Step 1 Research – read the guide books ( Find out what are the main attractions and photo-opportunities, but …


Step 1
Research – read the guide books ( Find out what are the main attractions and photo-opportunities, but be aware of other possibilities that will arise when you’re out there. If you buy a new camera for the trip, familiarise yourself with its operation thoroughly before you leave.
Step 2
Prioritise – in the context of the trip, how important is the photography? On a lightweight backpacking trip, you’re probably be carrying minimal gear, so a compact camera and spare batteries are all you’ll want to carry, but this will limit the type of pictures you’re likely to take to a record of the trip, which can make great photo-journals or travelogues. If you expect to return home with stunning shots which capture the essence of your travels, then you’re going to need more gear, maybe even a back-up camera in case anything goes wrong.

Step 3
Gear – you’re going to need a good quality digital compact, or preferably SLR with zoom lens to produce more than snapshots. Memory cards are easy to carry, so take plenty, and relatively inexpensive if bought before you leave. Cameras need batteries, so take spares. You can guarantee they will fail at the most inconvenient point of your journey. Other useful items include zip-lock bags to keep out dust, and silica gel or uncooked rice to avoid problems caused by condensation if conditions are very humid. A UV filter is always useful, both to remove unwanted ultra-violet radiation, and to protect the lens. A Polarising filter always comes in hand where un-wanted reflections appear or when denser or more contrasty lighting is necessary. A raincoat and a plastic bag always help in wet weather.

Step 4
X-rays: Digital memory cards can be happily scanned without any worries, and you should always carry your camera bag into the aircraft cabin to avoid the possibility of accidental damage caused by careless baggage handling. Always check how much you are allowed for hand carry. If you are carrying very new equipment it is wise to get documentation prior to departure from your customs agent. Customs inspectors at your return airport may think you are importing new gear, and hit you with import duty.

Step 5
Safety & security – keep the cameras and memory cards out of the sun as much as possible, and in sealed zip-lock bags if it is dusty or humid. Many cameras will not work in very cold conditions, so keep them inside your clothing, where body heat will stop them freezing up. Taking very cold cameras into a warm humid atmosphere will cause condensation to form on the glass surfaces of the lens elements, and also inside on metal and electrical contacts, so this should be avoided also. Robust camera cases like Crumpler ( backpacks offer the best from protection from knocks, and are less distinctive than conventional camera cases. It’s a fact of life that the value of your camera gear represents the equivalent of about a year’s wages in third-world countries, so it’s not a good idea to wave them around too much. Only pull out your camera when you are ready to shoot. Work like a quick draw gun-slinger. See your target clearly before you shoot.

Step 6
Don’t be over-ambitious – be realistic about what you can achieve. Travelling through different places means you’re on the move, with little time or opportunities to wait for the light to improve, or return at a different time of day to get the shot. Only pull out your camera when you are ready to shoot.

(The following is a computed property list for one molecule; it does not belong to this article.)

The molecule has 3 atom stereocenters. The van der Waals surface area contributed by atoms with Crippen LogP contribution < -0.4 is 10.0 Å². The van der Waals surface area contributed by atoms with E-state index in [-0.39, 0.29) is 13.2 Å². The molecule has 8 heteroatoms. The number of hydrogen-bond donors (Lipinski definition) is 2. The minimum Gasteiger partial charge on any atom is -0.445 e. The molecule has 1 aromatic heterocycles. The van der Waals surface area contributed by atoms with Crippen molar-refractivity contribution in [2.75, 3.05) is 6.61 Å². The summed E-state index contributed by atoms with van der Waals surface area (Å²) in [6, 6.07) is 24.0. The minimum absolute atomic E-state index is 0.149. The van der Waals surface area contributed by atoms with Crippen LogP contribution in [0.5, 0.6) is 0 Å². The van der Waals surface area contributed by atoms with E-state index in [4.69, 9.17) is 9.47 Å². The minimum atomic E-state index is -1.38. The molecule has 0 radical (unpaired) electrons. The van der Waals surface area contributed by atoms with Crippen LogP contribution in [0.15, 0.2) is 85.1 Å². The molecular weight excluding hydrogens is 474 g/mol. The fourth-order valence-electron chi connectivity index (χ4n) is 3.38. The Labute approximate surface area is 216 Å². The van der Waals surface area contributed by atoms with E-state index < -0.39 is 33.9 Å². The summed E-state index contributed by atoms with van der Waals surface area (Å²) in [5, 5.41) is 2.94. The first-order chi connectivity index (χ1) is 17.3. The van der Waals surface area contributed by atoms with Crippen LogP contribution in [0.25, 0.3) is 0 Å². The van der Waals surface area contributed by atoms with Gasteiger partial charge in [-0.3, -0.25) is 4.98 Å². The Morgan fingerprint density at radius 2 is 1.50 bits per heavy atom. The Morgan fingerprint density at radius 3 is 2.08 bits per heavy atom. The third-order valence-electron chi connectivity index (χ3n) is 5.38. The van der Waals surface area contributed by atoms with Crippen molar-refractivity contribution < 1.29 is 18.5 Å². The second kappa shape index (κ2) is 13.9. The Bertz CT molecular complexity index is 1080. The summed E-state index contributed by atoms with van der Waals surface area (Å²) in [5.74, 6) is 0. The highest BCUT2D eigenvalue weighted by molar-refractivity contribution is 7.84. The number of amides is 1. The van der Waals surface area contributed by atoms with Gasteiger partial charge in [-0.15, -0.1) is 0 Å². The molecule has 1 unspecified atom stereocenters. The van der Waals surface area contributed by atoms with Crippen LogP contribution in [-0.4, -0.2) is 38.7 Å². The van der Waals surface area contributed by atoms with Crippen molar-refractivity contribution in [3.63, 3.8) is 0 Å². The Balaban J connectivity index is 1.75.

Step 7
People Not Places – pictures with people invariably work better than empty views, but make sure you ask permission first. Don’t just stick your camera in their face and click away. In some countries, people can react quite aggressively if they spot western tourists pointing cameras in their direction. Far better to speak to them first, and interact – once the ice is broken, people react naturally, and you will get better images as a result. If you feel any hostility just walk away. Some tourists pay for a portrait, but it does not seem unreasonable to be asked to pay a few cents to an impoverished person who will have a starring role in your travel memoir. Where possible get their home address and mail them a photo.

Step 8
Think about the Image – don’t just point and click, remember to think about the image. Try to get as close as possible to the subject, and fill the frame. Photography is the art of subtraction. Don’t forget to shoot close-ups as well as general views – often, the details will tell you as much about a place as the big picture. Always look at the background and see if it compliments your subject or distracts your outcome.

Step 9
In most foreign countries it’s simply forbidden to take photographs of military installations and personnel, the police and security forces, and even government buildings. If you disregard this you face the very real prospect of arrest and imprisonment, or at the very least confiscation of your camera, and a very unpleasant experience to remember.

Step 10
Get Involved – the best pictures are produced when you immerse yourself in the places you visit. Spend some time engaging with local people, taking part in normal life, and try to capture the essence of a place photographically. When you get back, your pictures will form an indelible record of your trip of a lifetime – who knows, you may even interest a magazine or local newspaper.
Compliments of Alfonso Calero at
Alfonso Calero runs photography workshops in Sydney and Melbourne.
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